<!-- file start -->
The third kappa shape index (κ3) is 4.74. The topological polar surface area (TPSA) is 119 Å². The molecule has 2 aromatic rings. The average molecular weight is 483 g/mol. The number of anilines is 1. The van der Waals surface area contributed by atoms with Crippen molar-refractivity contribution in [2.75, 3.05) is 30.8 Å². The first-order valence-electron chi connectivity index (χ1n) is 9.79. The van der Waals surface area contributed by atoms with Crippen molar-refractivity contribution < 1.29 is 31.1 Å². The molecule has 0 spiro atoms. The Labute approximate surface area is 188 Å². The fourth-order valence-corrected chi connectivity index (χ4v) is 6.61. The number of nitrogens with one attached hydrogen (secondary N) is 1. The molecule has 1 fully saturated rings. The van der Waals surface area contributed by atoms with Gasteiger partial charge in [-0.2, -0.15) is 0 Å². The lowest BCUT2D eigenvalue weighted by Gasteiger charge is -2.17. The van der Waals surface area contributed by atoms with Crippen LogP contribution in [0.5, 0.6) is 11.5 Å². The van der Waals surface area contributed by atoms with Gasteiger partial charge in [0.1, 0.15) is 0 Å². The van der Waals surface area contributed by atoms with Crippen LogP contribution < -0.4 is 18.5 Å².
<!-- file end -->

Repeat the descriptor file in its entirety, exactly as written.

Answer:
The third kappa shape index (κ3) is 4.74. The topological polar surface area (TPSA) is 119 Å². The molecule has 2 aromatic rings. The average molecular weight is 483 g/mol. The number of anilines is 1. The van der Waals surface area contributed by atoms with Crippen molar-refractivity contribution in [2.75, 3.05) is 30.8 Å². The first-order valence-electron chi connectivity index (χ1n) is 9.79. The van der Waals surface area contributed by atoms with Crippen molar-refractivity contribution < 1.29 is 31.1 Å². The molecule has 0 spiro atoms. The Labute approximate surface area is 188 Å². The fourth-order valence-corrected chi connectivity index (χ4v) is 6.61. The number of nitrogens with one attached hydrogen (secondary N) is 1. The molecule has 1 fully saturated rings. The van der Waals surface area contributed by atoms with Gasteiger partial charge in [-0.2, -0.15) is 0 Å². The lowest BCUT2D eigenvalue weighted by Gasteiger charge is -2.17. The van der Waals surface area contributed by atoms with Crippen LogP contribution in [0.5, 0.6) is 11.5 Å². The van der Waals surface area contributed by atoms with Gasteiger partial charge in [0.1, 0.15) is 0 Å². The van der Waals surface area contributed by atoms with Crippen LogP contribution < -0.4 is 18.5 Å².